I also am now in love with Seattle-based writer Jessie Oleson, self-professed cake anthropologist and the brains behind award-winning dessert website Cakespy and the harbinger of the Pie Fries. First off – love that title. And secondly, of all the things to be ‘award-winning’ at having the honor come for your dessert website just plain rocks.


My Enduring Queso Obsession

I recently journeyed back to the Hill Country of Texas for work, and satisfied my 12+year craving for that cheesy-deliciousness known as queso with a foodie pilgrimage to one of my all-time favorite 24-hour pit stops – Austin’s Magnolia Cafe.


And then I proceeded to shun all table manners by inhaling my first Mag Mud queso since I had the awesome ‘Jennifer Friend’s haircut’ in the late 90′s.


While the successful foodie pilgrimage satisfied me for about – oh, 3 hours – the new online search began for a way to satisfy my ongoing queso urge back here in Boise. Despite my searching & craving, I haven’t been able to find any good queso in Idaho. And heck, it’s football season! Football + Fall = Queso.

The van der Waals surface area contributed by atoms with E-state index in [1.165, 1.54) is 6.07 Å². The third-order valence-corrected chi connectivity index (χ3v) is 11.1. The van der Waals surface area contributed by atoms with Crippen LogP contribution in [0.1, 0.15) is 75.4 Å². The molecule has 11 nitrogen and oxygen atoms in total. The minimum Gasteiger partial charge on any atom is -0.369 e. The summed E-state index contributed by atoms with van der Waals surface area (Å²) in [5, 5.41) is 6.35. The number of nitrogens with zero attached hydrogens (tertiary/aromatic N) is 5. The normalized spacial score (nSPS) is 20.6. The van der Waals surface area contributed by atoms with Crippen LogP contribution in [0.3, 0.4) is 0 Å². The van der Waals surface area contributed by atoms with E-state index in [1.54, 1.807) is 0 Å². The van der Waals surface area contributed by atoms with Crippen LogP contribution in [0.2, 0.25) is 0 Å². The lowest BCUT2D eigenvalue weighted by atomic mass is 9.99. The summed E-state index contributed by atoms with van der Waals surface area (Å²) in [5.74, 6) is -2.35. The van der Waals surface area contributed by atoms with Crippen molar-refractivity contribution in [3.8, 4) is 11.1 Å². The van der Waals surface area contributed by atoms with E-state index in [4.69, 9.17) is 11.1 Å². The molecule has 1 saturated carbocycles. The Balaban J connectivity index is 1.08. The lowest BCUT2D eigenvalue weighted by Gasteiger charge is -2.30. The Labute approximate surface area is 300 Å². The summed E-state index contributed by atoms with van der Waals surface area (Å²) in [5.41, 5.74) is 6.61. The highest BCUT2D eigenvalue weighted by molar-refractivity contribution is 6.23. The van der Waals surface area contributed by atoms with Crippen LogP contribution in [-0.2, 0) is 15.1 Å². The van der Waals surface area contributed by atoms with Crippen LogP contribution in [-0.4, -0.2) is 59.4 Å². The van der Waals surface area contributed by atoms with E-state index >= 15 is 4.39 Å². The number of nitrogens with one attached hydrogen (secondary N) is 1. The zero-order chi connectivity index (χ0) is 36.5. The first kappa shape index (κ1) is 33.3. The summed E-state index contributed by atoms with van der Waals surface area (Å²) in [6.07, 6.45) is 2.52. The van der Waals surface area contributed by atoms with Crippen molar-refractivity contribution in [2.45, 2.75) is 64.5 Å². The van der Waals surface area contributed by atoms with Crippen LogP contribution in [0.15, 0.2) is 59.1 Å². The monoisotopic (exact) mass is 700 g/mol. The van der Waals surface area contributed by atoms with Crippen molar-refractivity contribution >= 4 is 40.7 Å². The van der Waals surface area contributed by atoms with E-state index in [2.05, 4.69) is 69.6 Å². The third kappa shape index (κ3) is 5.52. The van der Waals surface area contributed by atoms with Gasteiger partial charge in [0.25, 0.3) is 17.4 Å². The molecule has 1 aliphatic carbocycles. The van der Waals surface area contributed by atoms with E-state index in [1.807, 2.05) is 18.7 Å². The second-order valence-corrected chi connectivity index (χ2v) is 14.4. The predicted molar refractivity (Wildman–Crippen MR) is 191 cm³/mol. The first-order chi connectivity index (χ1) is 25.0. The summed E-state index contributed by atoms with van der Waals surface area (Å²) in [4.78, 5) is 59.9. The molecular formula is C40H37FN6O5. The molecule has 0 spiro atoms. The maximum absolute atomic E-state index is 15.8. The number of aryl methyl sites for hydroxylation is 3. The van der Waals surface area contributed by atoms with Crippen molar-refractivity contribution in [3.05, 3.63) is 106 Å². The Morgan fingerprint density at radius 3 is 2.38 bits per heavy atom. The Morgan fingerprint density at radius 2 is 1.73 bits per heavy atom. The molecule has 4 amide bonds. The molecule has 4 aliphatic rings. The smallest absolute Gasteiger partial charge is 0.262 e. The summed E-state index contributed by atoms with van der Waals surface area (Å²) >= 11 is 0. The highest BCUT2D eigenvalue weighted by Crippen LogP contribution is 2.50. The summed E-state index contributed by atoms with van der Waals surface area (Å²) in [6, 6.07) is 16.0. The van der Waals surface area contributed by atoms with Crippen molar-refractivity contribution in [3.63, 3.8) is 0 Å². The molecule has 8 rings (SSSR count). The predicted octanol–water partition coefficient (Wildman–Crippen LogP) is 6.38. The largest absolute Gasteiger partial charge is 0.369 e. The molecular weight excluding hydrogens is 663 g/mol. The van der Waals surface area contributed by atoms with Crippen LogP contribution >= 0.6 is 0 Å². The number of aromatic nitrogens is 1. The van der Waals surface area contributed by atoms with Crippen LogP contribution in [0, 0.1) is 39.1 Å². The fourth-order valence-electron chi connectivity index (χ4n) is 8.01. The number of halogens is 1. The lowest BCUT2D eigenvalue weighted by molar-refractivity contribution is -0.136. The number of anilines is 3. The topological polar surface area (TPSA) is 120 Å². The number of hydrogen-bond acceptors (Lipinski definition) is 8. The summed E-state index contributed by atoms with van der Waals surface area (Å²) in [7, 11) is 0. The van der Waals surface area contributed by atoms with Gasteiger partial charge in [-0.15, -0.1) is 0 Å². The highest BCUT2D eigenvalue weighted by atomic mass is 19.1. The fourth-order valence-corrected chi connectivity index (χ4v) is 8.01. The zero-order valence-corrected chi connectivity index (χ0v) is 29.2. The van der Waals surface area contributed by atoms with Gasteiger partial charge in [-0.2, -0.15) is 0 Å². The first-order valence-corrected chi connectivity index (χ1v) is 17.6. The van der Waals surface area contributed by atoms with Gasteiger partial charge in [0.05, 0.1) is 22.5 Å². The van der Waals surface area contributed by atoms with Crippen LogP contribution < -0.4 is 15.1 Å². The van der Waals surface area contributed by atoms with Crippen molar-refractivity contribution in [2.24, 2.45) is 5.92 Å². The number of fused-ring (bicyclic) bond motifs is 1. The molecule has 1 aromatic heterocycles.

And Velveeta will not cut it.

Found some hope and inspiration courtesy HomesickTexan Lisa with her post A More Natural Chile con Queso Of course – roux is the answer to anything! (and also is the base to my family’s mac n’ cheese). So that’s on the list for Sunday game day.

And I have hope for the work & hunger leading up to this year’s Thanksgiving meal, thanks to Melissa Clark’s Good Appetite post ‘Dips to Sustain the Holiday Cook till Thanksgiving Dinner.’ It even has a bit of an Idaho angle – with inclusion of delicious chorizo as a key ingredient to this soon-to-be holiday staple Queso Fundido with chorizo, jalapeno & cilantro.


Best mac n cheese in the West

I am going to share a little secret.

Like some anglers who share the location of their favorite fishing holes or dippers who share their secret hot springs spots – when I make an awesome foodie find I like to share the love.